The castle i most loved to visit is still being used is a relatively small one in Scotland – Cawdor, of MacBeth fame. It was the first time I ever went to a Castle or stately home and really felt like I was in someone’s house, very cosy. Hope you can visit there one day if you’ve not seen it yet.
I’m going to have to see Cawdor now, Mariellen thanks to your description. I’m always up for a trip to Scotland too. As for comfort, John and I were just talking yesterday about the cold and how as much as I’ve been whinging about it, it must have been very uncomfortable for people just a hundred years ago.
What an amazing place! It just went up on my list of places to go. And no, I can´t say that I harbour any dreams of others, or share ones, like Patrice did. But I think it a lovely thing, a sign of a special bond, indeed.
There are some gorgeous places here, Viktoria and I’ll bet you have some lovely places to see where you live too, perhaps we should swap houses for a week? 🙂
Great posting and excellent pictures Elizabeth, hope you and John and family are well.
Regards Tony and Jacquie Sanders.
Thanks, Tony … glad you like the post. We’re doing well considering and still happy that the worst part of our accident was mostly inconvenience and a bit of unexpected expense. My shoulder is on the mend too so we feel pretty lucky. Thanks for your good thoughts.
What a gift your posts are to me. I would imagine they would sell in book form.
I’m so pleased that my posts resonate with you, Wayne. Thanks so much for your kind comment and it’s nice to see you here. 🙂
Thank you E, for helping me do things on bucket lists of mine and my mother’s. When she was diagnosed with terminal cancer, I asked if there a was anything she had wanted to do before she died, other than spending time with family. She told me a castle tour was the only thing she had not done. When I told her I would take her, she smiled, laughed out loud, and said “oh honey, don’t worry, I’ll see it from heaven”.
It was my pleasure, Patrice. xo
The pictures, the story, the inspiration…….all wonderful. I have no doubt you will realize your own castle of dreams Elizabeth 🙂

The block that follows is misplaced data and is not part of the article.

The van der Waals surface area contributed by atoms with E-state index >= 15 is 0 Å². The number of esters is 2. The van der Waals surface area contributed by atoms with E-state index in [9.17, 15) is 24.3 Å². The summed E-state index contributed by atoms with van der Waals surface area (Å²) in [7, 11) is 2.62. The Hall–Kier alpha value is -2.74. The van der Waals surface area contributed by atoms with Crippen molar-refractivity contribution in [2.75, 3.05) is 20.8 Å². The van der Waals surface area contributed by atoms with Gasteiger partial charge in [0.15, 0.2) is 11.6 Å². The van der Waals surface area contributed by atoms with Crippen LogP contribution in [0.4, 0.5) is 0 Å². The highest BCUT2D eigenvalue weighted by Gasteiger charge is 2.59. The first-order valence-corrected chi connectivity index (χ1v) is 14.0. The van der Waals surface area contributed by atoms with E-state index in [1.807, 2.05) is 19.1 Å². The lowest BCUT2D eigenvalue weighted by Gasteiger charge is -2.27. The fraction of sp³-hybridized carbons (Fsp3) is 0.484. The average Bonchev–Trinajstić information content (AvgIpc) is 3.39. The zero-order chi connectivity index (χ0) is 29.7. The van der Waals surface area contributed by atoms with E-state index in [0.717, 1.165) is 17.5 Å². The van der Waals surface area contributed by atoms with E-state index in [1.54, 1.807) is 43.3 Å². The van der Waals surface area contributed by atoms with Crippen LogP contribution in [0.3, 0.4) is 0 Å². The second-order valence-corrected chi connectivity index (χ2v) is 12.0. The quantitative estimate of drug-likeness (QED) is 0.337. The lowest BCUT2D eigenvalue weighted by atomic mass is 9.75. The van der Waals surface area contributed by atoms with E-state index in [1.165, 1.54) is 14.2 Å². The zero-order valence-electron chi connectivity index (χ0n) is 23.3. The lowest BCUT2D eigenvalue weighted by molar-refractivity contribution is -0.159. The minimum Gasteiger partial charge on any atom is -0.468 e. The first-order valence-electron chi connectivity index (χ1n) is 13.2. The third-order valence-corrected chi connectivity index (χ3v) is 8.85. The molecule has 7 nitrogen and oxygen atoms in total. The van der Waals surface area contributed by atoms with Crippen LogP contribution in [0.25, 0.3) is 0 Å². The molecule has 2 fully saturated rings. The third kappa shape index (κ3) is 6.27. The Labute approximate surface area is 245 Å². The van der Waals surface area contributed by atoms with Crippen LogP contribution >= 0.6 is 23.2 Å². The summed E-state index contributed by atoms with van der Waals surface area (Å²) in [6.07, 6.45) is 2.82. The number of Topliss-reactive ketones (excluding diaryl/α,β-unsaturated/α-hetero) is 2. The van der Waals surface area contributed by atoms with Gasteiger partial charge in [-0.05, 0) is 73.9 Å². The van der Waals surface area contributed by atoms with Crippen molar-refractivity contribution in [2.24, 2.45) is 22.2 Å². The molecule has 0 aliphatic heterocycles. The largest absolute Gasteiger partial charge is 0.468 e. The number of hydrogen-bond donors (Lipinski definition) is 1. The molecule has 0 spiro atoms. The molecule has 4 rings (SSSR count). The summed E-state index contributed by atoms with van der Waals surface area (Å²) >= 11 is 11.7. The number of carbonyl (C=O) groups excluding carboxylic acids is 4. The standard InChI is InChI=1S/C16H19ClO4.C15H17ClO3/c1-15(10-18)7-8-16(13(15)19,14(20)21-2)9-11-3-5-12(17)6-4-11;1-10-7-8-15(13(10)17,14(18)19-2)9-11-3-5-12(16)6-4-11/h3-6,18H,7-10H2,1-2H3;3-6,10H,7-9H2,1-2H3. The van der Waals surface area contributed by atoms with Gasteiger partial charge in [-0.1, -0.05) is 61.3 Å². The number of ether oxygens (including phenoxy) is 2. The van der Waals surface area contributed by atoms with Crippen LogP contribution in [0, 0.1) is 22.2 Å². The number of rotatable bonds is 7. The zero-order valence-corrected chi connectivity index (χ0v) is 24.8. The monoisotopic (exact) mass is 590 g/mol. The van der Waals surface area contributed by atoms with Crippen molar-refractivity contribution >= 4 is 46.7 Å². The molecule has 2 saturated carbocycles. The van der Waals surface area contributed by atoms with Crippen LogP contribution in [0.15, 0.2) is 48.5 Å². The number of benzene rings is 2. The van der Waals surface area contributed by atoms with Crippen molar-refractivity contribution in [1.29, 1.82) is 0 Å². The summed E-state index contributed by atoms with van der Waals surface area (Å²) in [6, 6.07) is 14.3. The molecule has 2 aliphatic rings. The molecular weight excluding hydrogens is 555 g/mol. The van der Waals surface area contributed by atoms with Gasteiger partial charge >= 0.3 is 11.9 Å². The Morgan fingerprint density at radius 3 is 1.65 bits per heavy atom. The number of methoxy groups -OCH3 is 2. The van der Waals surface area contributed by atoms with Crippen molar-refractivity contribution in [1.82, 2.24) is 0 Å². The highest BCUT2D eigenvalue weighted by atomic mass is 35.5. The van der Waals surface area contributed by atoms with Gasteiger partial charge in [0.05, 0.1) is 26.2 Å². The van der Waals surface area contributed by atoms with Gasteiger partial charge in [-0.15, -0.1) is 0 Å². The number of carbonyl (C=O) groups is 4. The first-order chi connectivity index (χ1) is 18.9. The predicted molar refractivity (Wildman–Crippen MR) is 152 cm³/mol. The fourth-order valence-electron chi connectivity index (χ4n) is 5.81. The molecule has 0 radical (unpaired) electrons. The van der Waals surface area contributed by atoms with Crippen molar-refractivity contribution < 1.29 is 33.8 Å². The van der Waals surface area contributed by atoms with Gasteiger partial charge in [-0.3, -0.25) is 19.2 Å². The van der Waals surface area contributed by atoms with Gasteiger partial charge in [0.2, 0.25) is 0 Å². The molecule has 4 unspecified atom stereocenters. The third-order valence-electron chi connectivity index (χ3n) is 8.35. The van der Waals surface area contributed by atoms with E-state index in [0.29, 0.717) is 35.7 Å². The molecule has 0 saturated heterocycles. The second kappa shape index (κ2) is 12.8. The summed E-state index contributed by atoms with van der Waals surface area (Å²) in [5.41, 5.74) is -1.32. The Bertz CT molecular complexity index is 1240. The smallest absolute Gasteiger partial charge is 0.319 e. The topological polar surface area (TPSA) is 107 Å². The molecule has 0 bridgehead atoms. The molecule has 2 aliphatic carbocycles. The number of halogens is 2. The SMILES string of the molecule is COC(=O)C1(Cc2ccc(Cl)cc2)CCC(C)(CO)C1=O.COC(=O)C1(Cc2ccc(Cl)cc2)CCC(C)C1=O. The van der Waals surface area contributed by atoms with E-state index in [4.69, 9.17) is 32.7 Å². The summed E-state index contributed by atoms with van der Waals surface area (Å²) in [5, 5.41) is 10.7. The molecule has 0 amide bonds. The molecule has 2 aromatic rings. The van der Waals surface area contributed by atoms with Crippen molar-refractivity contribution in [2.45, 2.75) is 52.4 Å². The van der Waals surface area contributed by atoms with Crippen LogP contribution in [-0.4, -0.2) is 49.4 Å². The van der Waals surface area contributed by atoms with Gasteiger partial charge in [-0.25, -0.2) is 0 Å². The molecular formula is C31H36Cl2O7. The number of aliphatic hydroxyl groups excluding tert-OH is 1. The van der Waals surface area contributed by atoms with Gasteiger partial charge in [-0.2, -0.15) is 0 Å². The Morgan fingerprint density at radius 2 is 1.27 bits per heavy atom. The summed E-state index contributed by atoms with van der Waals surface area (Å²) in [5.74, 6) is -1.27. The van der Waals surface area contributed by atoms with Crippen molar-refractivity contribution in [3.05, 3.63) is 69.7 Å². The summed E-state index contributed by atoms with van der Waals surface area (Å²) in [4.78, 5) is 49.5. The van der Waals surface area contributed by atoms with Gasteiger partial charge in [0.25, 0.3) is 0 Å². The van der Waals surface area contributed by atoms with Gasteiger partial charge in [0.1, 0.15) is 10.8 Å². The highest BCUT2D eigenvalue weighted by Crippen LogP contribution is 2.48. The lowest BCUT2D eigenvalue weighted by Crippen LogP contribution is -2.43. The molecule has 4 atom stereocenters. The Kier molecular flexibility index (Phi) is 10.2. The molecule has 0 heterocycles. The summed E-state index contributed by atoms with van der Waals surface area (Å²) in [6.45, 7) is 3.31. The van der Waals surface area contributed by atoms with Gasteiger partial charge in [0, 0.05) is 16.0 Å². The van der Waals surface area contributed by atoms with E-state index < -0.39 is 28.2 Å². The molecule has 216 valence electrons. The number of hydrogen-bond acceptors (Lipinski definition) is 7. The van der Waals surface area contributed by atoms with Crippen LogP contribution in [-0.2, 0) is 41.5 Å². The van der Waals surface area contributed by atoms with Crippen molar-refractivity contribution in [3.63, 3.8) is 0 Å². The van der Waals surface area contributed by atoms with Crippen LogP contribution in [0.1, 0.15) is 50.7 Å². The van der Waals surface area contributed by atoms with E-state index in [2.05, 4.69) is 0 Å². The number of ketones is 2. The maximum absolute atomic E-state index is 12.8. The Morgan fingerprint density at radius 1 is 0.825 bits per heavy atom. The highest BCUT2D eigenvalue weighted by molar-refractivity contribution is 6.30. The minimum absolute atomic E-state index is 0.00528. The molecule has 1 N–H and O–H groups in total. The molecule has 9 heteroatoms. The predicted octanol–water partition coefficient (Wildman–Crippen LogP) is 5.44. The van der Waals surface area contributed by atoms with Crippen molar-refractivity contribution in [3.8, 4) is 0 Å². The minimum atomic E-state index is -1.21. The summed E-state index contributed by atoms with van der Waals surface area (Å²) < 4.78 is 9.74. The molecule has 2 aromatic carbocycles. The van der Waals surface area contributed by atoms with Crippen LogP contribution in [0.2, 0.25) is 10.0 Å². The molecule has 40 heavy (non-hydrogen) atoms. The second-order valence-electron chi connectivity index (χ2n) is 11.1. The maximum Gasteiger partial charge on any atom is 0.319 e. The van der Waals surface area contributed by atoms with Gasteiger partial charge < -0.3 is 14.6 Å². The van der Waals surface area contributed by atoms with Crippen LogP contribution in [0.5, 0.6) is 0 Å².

Thanks, Winsomebella. I hope so too.
What a lovely post Elizabeth. I have a deep love for old stone buildings….castles included….and like you I find myself pulled back in time as I walk where thousands have trodden before me. The feeling of connecting back to ancestors, I don’t mean personal ones, but collective ones, stirs something deep for me. I love to imagine their lives, and although the possessions and technology have changed so much over time, human nature, feelings and emotions I suspect are eternal 🙂 do keep writing as I love history with emotional connection 🙂
Thank you, Seonaid. Your blog is filled with so many gorgeous photographs that your love of the ancient everywhere. I’m so glad I found your blog and I’m looking forward to following more of your journey.
Wow! what a castle !
It is very special, Jill. I can’t wait for Easter weekend when it will be open to visitors again.
I have visited 3 castles while visiting England but your castle reminds me of pictures of one that my daughter used to take her young daughter to play in. Bethany would tell me that her Mommy was the queen, she was the princess and her daddy was the peasant, except she said present!
Beautiful post, Elizabeth. I love old castles too. Hope you are fine. I’m trying to get back to my old blogging friends again. Thanks for this post, I loved it.